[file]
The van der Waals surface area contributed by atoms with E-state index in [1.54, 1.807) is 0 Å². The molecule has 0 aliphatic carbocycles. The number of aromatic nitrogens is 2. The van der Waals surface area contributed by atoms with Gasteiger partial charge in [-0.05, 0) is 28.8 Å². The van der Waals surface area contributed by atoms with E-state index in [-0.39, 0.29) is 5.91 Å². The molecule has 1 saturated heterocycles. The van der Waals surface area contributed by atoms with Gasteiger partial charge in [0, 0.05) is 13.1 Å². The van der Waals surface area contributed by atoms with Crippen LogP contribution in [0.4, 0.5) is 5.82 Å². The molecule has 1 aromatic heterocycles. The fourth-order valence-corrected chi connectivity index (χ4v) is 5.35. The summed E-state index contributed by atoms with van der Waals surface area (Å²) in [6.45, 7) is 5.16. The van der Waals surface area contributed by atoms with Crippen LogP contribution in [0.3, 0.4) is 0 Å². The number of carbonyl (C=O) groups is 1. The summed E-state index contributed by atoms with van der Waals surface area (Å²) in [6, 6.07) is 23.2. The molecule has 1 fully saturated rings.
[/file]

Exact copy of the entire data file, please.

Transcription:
The van der Waals surface area contributed by atoms with E-state index in [1.54, 1.807) is 0 Å². The molecule has 0 aliphatic carbocycles. The number of aromatic nitrogens is 2. The van der Waals surface area contributed by atoms with Gasteiger partial charge in [-0.05, 0) is 28.8 Å². The van der Waals surface area contributed by atoms with E-state index in [-0.39, 0.29) is 5.91 Å². The molecule has 1 saturated heterocycles. The van der Waals surface area contributed by atoms with Gasteiger partial charge in [0, 0.05) is 13.1 Å². The van der Waals surface area contributed by atoms with Crippen LogP contribution in [0.4, 0.5) is 5.82 Å². The molecule has 1 aromatic heterocycles. The fourth-order valence-corrected chi connectivity index (χ4v) is 5.35. The summed E-state index contributed by atoms with van der Waals surface area (Å²) in [6.45, 7) is 5.16. The van der Waals surface area contributed by atoms with Crippen LogP contribution in [0.3, 0.4) is 0 Å². The number of carbonyl (C=O) groups is 1. The summed E-state index contributed by atoms with van der Waals surface area (Å²) in [6, 6.07) is 23.2. The molecule has 1 fully saturated rings.